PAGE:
or The Confusing Downside of My Otherwise Blessed Life

The life of a teacher can be isolating. OK, the truth is I’m a relatively new empty nester.  The birds have flown the coop.   Everyone was home for Christmas and now they are all gone along with their sundry pets, and it’s awfully quiet around here.  For twenty some years there has been loud noise, music, barking, singing, drums, electric guitars, and fighting.  I never had to worry about friends because they came attached to my kids, their school, and our church.  I always longed for more peace and quiet and now I have it and it’s kind of boring.  I’m feeling lonely.

As a teacher I find that I have many acquaintances but not as many close friends any more.  First of all, I haven’t got as much free time and second of all I’m held to a different standard.  “Not many of you should become teachers, my fellow believers; because you know that we who teach will be judged more strictly.” (James 3:1, NIV)

Another thing about being a teacher is that sometimes you let people into your lives in very personal ways as you share about yourself in public.  I may use illustrations or tell stories on myself.  People may feel they know a lot about me.  But, I don’t feel a part of their lives in the same way.  They haven’t just told their most intimate thoughts to me like I’ve shared with them in my talk.  Also, my forte is self-deprecating humor (or so I’ve been told). But, while people like to laugh at my stories about myself, I think sometimes they go home and replay it in their mind and perhaps judge me for being so crazy, bad, or whatever.

On the other hand, since I’m always focused on what other people are thinking, feeling, or needing to hear, I occasionally say very awkward or presumptuous things.  I am sometimes too familiar with people because, after all, I’ve been focusing on their life, in a manner of speaking, throughout my whole week of preparation.   I feel as though I know them in a way but they don’t know that.  (I realize I just said that I didn’t know them but even though I don’t really know them I have to try to know them if I’m going to speak God’s word to them—it’s very confusing).

If what I say is used by the Holy Spirit in someone’s life, then they have the feeling that I know something about them-maybe something that is troubling them.  I don’t.  God does.

I found that before I was a teacher in the church I had a fairly nice social life.  Now I am only invited if I throw the party myself.  Except of course for official functions and then I’m expected to come even if I don’t really want to and I’m expected to know everyone’s name, even if I can’t remember them.  And I’m expected to be able to chat with everyone like the social butterfly I no longer am.

The same is true for the teacher (or pastor) who tries to be a member of a small group in the church or a Bible study they don’t lead.  We all occasionally hold back in a discussion in order to allow everyone to participate, that part is normal for everyone.  But when you are “the” Bible teacher, if you share, it can shut down the discussion because people feel you know the “right” answer.   Being part of a small group  that I’m not leading can occasionally feel like walking on a tight rope though I have to say, if I keep quiet, I love hearing what other people say.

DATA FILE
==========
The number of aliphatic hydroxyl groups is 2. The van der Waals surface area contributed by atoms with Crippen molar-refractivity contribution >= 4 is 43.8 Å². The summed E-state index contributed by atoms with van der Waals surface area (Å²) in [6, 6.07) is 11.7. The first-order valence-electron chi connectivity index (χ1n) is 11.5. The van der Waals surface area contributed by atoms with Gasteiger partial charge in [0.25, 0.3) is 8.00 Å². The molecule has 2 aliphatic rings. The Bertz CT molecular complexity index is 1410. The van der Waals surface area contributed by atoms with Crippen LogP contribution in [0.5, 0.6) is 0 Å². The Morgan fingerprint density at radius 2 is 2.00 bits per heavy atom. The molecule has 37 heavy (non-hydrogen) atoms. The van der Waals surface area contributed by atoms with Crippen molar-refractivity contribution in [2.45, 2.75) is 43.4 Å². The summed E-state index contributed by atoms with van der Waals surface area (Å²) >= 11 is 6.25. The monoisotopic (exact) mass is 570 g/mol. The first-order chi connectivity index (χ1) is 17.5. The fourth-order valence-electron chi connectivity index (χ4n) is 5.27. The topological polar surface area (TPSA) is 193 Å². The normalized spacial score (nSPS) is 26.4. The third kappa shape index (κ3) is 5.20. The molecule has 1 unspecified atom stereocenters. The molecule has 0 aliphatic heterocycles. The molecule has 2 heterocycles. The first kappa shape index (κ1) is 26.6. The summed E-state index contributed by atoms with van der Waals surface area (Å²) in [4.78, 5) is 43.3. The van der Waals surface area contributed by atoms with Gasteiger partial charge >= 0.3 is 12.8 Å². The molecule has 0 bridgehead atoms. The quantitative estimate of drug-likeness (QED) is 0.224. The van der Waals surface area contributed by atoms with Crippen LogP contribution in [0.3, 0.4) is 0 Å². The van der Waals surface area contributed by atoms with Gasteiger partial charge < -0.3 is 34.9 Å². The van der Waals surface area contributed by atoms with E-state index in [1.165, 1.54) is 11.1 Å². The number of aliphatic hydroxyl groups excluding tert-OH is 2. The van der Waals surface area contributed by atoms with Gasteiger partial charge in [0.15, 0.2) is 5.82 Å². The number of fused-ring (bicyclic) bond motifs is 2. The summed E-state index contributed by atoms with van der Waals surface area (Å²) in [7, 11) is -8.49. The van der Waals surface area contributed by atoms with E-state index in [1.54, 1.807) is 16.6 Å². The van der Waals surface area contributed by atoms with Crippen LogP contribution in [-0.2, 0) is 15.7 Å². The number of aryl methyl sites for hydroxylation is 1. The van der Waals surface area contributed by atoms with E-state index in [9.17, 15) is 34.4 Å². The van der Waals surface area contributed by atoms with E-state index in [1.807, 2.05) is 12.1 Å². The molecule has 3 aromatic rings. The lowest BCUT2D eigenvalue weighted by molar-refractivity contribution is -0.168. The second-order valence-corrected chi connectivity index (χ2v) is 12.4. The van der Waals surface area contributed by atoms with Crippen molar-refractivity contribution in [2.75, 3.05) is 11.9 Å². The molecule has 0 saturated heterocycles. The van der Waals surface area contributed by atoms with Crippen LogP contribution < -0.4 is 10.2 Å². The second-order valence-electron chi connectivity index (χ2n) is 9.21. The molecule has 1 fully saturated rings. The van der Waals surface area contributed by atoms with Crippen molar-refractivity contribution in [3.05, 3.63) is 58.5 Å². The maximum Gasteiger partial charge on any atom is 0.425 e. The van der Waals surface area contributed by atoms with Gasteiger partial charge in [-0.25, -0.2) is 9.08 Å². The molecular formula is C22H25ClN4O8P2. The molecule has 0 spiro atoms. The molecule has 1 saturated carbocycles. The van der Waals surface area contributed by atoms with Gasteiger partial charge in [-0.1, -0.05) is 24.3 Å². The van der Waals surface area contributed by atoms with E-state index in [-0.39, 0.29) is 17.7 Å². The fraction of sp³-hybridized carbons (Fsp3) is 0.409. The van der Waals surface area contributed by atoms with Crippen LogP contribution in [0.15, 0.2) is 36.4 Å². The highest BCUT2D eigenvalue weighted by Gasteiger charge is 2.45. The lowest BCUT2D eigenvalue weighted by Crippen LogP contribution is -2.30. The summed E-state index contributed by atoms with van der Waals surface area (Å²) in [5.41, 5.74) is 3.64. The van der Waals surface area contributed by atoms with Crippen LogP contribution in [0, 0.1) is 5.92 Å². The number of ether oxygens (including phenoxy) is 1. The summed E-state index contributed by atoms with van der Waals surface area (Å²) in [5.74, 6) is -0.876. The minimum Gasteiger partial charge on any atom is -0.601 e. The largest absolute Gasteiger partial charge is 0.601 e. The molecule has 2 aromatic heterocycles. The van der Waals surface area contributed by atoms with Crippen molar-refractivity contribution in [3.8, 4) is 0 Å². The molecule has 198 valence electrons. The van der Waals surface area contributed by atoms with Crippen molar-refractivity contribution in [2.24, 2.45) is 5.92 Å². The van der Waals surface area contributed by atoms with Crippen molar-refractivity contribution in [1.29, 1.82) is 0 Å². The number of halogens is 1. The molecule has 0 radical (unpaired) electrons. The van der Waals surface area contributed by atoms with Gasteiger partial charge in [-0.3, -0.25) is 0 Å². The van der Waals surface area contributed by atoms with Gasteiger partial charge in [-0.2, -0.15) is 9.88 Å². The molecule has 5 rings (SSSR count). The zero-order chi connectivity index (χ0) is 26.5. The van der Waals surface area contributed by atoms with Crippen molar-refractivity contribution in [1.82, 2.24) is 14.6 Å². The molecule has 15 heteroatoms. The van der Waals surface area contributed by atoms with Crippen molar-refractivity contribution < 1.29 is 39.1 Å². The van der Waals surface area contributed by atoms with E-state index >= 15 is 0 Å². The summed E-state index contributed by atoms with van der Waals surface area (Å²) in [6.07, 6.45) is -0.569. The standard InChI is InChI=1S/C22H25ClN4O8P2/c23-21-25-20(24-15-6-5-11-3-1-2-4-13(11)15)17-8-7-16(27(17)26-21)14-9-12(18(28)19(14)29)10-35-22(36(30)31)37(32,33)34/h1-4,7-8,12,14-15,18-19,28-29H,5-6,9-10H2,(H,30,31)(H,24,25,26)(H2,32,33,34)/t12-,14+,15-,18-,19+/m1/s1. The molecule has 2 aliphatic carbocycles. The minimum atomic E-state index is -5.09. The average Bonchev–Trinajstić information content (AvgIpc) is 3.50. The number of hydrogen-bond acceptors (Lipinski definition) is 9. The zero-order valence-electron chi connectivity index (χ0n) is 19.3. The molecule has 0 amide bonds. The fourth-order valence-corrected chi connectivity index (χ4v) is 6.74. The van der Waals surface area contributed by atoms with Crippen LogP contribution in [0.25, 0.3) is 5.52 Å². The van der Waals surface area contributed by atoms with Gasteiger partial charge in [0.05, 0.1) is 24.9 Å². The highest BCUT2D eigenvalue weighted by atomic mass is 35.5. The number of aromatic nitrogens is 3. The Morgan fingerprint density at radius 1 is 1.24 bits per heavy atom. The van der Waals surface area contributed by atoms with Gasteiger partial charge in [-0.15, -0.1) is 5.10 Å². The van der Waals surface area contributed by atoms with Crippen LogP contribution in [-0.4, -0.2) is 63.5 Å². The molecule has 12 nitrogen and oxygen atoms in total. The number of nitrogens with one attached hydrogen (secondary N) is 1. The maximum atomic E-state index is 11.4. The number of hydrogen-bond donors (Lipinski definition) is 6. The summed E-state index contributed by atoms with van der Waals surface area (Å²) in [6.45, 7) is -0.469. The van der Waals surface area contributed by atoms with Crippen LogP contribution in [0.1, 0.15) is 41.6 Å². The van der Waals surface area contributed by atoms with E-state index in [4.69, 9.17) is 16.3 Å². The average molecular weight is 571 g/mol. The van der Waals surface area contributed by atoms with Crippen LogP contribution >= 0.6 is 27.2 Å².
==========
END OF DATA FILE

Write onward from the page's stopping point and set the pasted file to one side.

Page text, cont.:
I used to love to read the Bible as a way of listening to God speak to me.  Now I often find that I read the Bible as a way of finding out what God wants me to say to others.  Not always, but pretty often.   Every funny story or inspiring movie becomes a professional story or illustration.  It’s kind of like when you take a lot of pictures and you start seeing the world as pictures.  You’ve seen people who hold up their fingers to form a square and then use it as a make believe camera view finder.  A Bible teacher is always looking at the world for relevance and meaning.  Nothing ever just happens, there is a purpose and maybe that can be filed away for future use. God actually graciously puts things into my life at exactly the right time in order to give me illustrations, I think.  Coincidences are always God-incidences.

A funny thing happened to me this week-and it has happened before.  I asked God to send me just one friend that I could be real with.  A mature believer that I didn’t have to “mentor”.  Somebody I could be honest with.   The very night I prayed, an old friend contacted me on Facebook and we go together after like ten years of not seeing each other.

Even with the minor frustrations that accompany being a Bible teacher I can honestly say that God is faithful all of the time.  Maybe I’ll talk about that next time.

To him who is able to keep you from stumbling and to present you before his glorious presence without fault and with great joy—to the only God our Savior be glory, majesty, power and authority, through Jesus Christ our Lord, before all ages, now and forevermore! Amen.” (Jude 24–25, NIV)

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